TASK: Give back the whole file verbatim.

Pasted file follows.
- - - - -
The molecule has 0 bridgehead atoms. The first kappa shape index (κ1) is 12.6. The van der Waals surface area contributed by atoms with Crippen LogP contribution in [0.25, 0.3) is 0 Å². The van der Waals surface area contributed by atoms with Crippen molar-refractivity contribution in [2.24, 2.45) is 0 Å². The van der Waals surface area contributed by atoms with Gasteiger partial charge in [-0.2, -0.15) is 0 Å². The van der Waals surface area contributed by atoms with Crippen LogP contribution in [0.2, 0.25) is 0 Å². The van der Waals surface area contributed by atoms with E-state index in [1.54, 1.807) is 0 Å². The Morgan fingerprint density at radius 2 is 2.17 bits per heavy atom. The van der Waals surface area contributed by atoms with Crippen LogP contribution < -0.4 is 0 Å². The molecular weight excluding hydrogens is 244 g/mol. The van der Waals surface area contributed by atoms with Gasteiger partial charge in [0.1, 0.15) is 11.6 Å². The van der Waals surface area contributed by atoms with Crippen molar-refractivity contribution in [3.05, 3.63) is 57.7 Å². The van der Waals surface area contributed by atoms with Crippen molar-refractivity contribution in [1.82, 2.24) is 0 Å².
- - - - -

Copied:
The molecule has 0 bridgehead atoms. The first kappa shape index (κ1) is 12.6. The van der Waals surface area contributed by atoms with Crippen LogP contribution in [0.25, 0.3) is 0 Å². The van der Waals surface area contributed by atoms with Crippen molar-refractivity contribution in [2.24, 2.45) is 0 Å². The van der Waals surface area contributed by atoms with Gasteiger partial charge in [-0.2, -0.15) is 0 Å². The van der Waals surface area contributed by atoms with Crippen LogP contribution in [0.2, 0.25) is 0 Å². The van der Waals surface area contributed by atoms with E-state index in [1.54, 1.807) is 0 Å². The Morgan fingerprint density at radius 2 is 2.17 bits per heavy atom. The van der Waals surface area contributed by atoms with Crippen LogP contribution < -0.4 is 0 Å². The molecular weight excluding hydrogens is 244 g/mol. The van der Waals surface area contributed by atoms with Gasteiger partial charge in [0.1, 0.15) is 11.6 Å². The van der Waals surface area contributed by atoms with Crippen molar-refractivity contribution in [3.05, 3.63) is 57.7 Å². The van der Waals surface area contributed by atoms with Crippen molar-refractivity contribution in [1.82, 2.24) is 0 Å².